United States v. Long, 905 F.2d 1572, 1576 (D.C.Cir.1990) (Thomas, J.) (reversing § 924(c)(1) conviction because of insufficient evidence that defendant used gun found in sofa of apartment from which he distributed drugs).
The Government tries to ignore Harrison's sufficiency of the evidence argument by addressing it summarily in a footnote. That is not a winning gambit.
At trial the Government argued that, in order to convict on this count, the jury had to find only that Harrison was carrying the gun when he was arrested. Not so. The carrying of the gun had to be “during and in relation to” the possession of the cocaine, not simply on the same day. The Government now argues that a rational juror could infer that there must have been some overlap between the time during which Harrison constructively possessed the cocaine and the time at which he carried the .357 Magnum. The facts do not support such an inference.
The Government elicited no evidence connecting Harrison and the .357 Magnum during the time of his constructive possession. The only evidence linking Harrison to the drugs is the testimony of the Montiveros that he dropped off the cocaine earlier that day. Daniela Montivero testified that Harrison had dropped off the cocaine before she left for school, which was at 3:45 p.m. Dominga Montivero testified only that Harrison had dropped off the drugs sometime earlier “that evening,” an ambiguous reference that can mean either “the period from sunset ․ to ordinary bedtime” or, in the South, “the time extending roughly from noon to twilight.” See Webster's New International Dictionary (3d ed.1961). What Dominga Montivero, a native Spanish speaker who learned her English in Washington, meant by the word we can only guess. In any event, Harrison no longer had even constructive possession of the cocaine once the police seized it, which was around 7:30 p.m. Some fifteen minutes later Harrison arrived at the apartment carrying the .357 Magnum.
Upon these facts either of two scenarios would support the Government's theory. First, Harrison might have carried the gun with him when he dropped off the drugs at the Montiveros' apartment. But neither Dominga nor Daniela testified to seeing a gun on Harrison at that time and we can not infer, as the Government would have us do, that Harrison must have had the .357 Magnum on him at that time because, as the Government characterizes the defendant, he “routinely carried weapons with him.” Alternatively, Harrison might have placed the .357 Magnum in his waistband more than fifteen minutes before he went to the apartment at 7:45. There is no evidence of Harrison's activities or whereabouts, however, from the time he dropped off the drugs earlier that “evening” until he returned at 7:45. One could properly infer that Harrison was carrying the .357 Magnum, say, 30 seconds before he arrived at the apartment. If anything at all were known of his activities (for example, he climbed several flights of stairs to get to the apartment) perhaps one could say the same for a longer period. But to infer that the defendant carried a specific gun on his person at 7:30 (or earlier) merely because he carried the gun with him at 7:45 is to cross the line from reasonable inference to mere speculation.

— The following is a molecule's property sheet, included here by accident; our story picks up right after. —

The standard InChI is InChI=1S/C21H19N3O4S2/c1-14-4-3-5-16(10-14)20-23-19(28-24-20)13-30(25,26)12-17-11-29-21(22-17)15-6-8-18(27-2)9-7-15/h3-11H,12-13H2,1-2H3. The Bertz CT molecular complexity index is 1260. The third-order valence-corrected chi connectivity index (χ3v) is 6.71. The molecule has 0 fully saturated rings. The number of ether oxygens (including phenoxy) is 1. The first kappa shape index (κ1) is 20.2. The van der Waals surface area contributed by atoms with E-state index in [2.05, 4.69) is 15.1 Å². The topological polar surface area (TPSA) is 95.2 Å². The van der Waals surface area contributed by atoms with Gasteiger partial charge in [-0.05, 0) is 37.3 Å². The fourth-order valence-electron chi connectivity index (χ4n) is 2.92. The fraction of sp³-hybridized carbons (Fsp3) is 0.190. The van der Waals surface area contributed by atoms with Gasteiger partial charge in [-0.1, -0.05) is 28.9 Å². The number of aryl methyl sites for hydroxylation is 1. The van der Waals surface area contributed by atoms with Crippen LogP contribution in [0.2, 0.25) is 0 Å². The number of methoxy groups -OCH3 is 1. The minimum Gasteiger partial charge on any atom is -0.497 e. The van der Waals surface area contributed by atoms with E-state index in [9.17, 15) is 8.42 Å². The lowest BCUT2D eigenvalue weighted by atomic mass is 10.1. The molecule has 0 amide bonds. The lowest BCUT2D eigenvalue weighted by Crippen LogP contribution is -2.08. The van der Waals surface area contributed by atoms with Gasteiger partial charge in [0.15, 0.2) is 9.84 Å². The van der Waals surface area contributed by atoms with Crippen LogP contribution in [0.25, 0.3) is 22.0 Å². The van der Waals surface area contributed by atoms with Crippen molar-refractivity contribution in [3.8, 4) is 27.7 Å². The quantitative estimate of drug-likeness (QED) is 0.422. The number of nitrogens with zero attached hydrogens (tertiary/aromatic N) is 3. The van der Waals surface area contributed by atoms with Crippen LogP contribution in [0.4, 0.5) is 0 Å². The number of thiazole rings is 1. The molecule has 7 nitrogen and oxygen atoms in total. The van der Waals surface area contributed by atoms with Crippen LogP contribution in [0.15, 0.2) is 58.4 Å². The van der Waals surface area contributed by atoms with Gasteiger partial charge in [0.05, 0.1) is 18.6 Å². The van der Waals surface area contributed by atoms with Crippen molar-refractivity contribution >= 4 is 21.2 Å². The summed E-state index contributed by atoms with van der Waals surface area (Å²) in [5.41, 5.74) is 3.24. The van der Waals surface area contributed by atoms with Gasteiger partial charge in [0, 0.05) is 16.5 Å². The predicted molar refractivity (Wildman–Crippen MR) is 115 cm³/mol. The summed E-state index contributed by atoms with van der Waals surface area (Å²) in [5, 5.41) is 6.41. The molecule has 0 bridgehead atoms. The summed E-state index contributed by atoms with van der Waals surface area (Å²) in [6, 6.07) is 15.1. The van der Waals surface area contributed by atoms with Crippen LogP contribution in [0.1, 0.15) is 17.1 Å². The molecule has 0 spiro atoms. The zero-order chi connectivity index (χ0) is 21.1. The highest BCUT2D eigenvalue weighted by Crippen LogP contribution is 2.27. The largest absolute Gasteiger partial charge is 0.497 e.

Our reluctance to uphold a conviction based upon such tenuous evidence is increased by evidence that Harrison routinely stored guns in other apartments in the building and by evidence suggesting that Harrison had a reason for carrying the gun on his second trip to the apartment that he did not have earlier in the day. Dominga testified that Harrison had told her that he was planning to leave that night for Florida. If he was going to leave for Florida shortly after stopping by the apartment at 7:45, then he may well have picked up the gun just beforehand for protection on his trip. Alternatively, it is likely that Harrison (who, according to Dominga, was downstairs in another apartment when the police arrived) knew of the raid and when he saw certain officers leave went to the Montiveros' apartment in order to see what had happened. Whether his intent was to “find out whether the police found his drugs” as the Government argued at trial, or to ensure that Montivero had not “snitched”-Harrison had a history of beating up women whom he considered snitches-Harrison certainly had reason to arm himself before proceeding to the Montiveros' apartment.